Cola – Colae semen (Cola nitida (Vent.) Schott et Endl. and its varieties and Cola acuminata (P. Beauv.) Schott et Endl.)
|Latin name of the genus:||Colae semen|
|Latin name of herbal substance:||Cola nitida (vent.) schott et endl. and its varieties and cola acuminata (p. beauv.) schott et endl.|
|Botanical name of plant:||Herbalref.com|
|English common name of herbal substance:||Cola|
Latin name of the genus: Colae semen
Botanical name of plant: Cola nitida (Vent.) Schott et Endl. and its varieties and Cola acuminata (P. Beauv.) Schott et Endl.
English common name of herbal substance: Cola
1.1. Description of the herbal substance(s), herbal preparation(s) or combinations thereof
According to the European Pharmacopoeia, Colae semen is the whole or fragmented dried seeds, freed from the testa, of Cola nitida (Vent.) Schott et Endl. (C. vera K. Schum.) and its varieties, as well as of Cola acuminata (P. Beauv.) Schott et Endl. (Sterculia acuminata P. Beauv.). Content: minimum 1.5 % of caffeine (dried drug) (Ph. Eur. 7.0).
Cola seed consists of the endosperm freed from the testa of various Cola species Schott et Endlicher, particularly C. nitida (Ventenat), belonging to the family of the Sterculiaceae. The drug contains at least 1.5% methylxanthine (caffeine, theobromine) (Blumenthal, 1998).
According to Bruneton, the French Pharmacopoeia (10th Ed.) indicates that the part to be used is the seed, devoid of tegument and dried, of C. acuminata (Bruneton, 1998).
According to the definition of the British Herbal Pharmacopoeia 1974, Cola (syn. Cola nuts, Cola seeds) consists of the dried cotyledons of Cola nitida A. Chev. and of C. acuminata Schott & Endl. with a caffeine content not less than 1.25% (British Herbal Pharmacopoeia 1974). In the British Herbal Pharmacopoeia 1996 the definition is as follows: dried cotyledons of C. nitida (Vent.) Schott et Endl. or C. acuminata (Beauv.) Schott et Endl (British Herbal Pharmacopoeia 1996).
The fruits comprise two to six lignified, voluminous
The seeds, incorrectly called Cola nuts, comprise two cotyledons (C. nitida) or
Macroscopical description: Reddish brown,
Microscopical description: Outer layer of
Odour and taste: Cola seeds have no odour. The herbal substance has a bitter, astringent taste when fresh. After drying, the taste becomes milder and faintly aromatic, with an odour suggestive of nutmeg.
Botanical characteristics of Cola seeds:
The Cola genus comprises about 140 species and the most commonly consumed are C. acuminata and C. nitida. (Bruneton, 1998) Other species frequently used in commerce include C. verticillata and C. anomala (Blumenthal, 2000).
The early records did not distinguish between the two commercial species, C. nitida and C. acuminata. The major centres for C. nitida were Sierra Leone, Benin, Ghana and Ivory Coast. By the middle of the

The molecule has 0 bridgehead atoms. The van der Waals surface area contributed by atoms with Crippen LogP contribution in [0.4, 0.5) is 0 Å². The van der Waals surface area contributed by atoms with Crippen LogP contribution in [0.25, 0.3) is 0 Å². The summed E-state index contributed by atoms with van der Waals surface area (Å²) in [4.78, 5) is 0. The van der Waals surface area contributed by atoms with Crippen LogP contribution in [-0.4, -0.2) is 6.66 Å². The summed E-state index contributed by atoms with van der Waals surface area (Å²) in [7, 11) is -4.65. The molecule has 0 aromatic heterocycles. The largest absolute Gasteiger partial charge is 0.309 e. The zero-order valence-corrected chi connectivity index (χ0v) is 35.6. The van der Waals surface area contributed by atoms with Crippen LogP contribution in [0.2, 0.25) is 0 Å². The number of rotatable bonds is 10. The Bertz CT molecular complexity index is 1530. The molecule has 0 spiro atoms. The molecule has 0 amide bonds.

20th century the cultivation of the species had spread westwards to the southern border of Senegal and Gambia, eastwards into Zaire and also overseas to the Caribbean islands, especially Jamaica. C. acuminata has its original area of distribution stretching from Nigeria to Gabon and it has been extensively planted in other parts of West Africa (Adeyeye, 1994).
Synonyms of Cola (according to Seitz, 1992):
•Cola nitida (Vent.) Schott et Endl.: C. vera K. Schum., Sterculia nitida Vent., C. acuminata var. latifolia Schum.
•Cola acuminata (P. Beauv.) Schott et Endl.: Sterculia acuminata P. Beauv., C. pseudoacuminata Engl.
Phytochemical characteristics of Cola seeds:
Cola seeds contain purine bases chiefly represented by caffeine, ranging from 1.5 to 3.2% (2.5% on average in the dried drug) (Bruneton, 1998), traces of theobromine, which ranges from 0.02 to 0.08% and theophylline (Morton, 1992). The composition of C. nitida and C. acuminata seeds differ only quantitatively. The purine alkaloid content of C. nitida is higher (Seitz, 1992).
In a systematic analysis of different Cola accessions the caffeine and theobromine content of C. acuminata was determined as
The tannin content of Cola seeds is
The total phenolic content of 0.1 M HCl extract of Cola seed was determined as 49.36±2.75 and 31.36±4.83, respectively in C. nitida and C. acuminata (expressed in mg equivalent of chlorogenic acid per g of fresh weight). Catechin was the major compound and represented 48.93±2.5% and 51.18±2.2% of total soluble phenols (Boudjeko, 2009).
White and pink Cola acuminata seed (90% methanol extract) contains 3.37 and 4.17 mg/100 g fresh weight total phenol, respectively. The same value for white, pink and red C. nitida semen was 4.45, 6- 12 and 9.09 (Odebode, 1996).
Phenolic compounds identified from 90% methanol Cola extract using authentic phenolic compounds as reference, Solvent B.A.W.(4:1:5) were as follows:
In a systematic analysis of different Cola accessions the total polyphenol content of C. acuminata was determined as
Two condensed proanthocyanidins have been isolated from the fresh fruit of C. acuminata (Adeyeye, 1994).
Caffeine forms a molecular association with the catechin derivates, and therefore, the proportions of free and combined caffeine vary depending on whether the drug is fresh, dry, or stabilized (Bruneton, 1998). It has been suggested that the differences in the stimulatory action between fresh and dried seeds may be due to the formation of a
It is also considered that, in fresh Cola seeds, an unstable complex occurs as colatin and caffeine glycosides. This complex oxidises and hydrolyses to form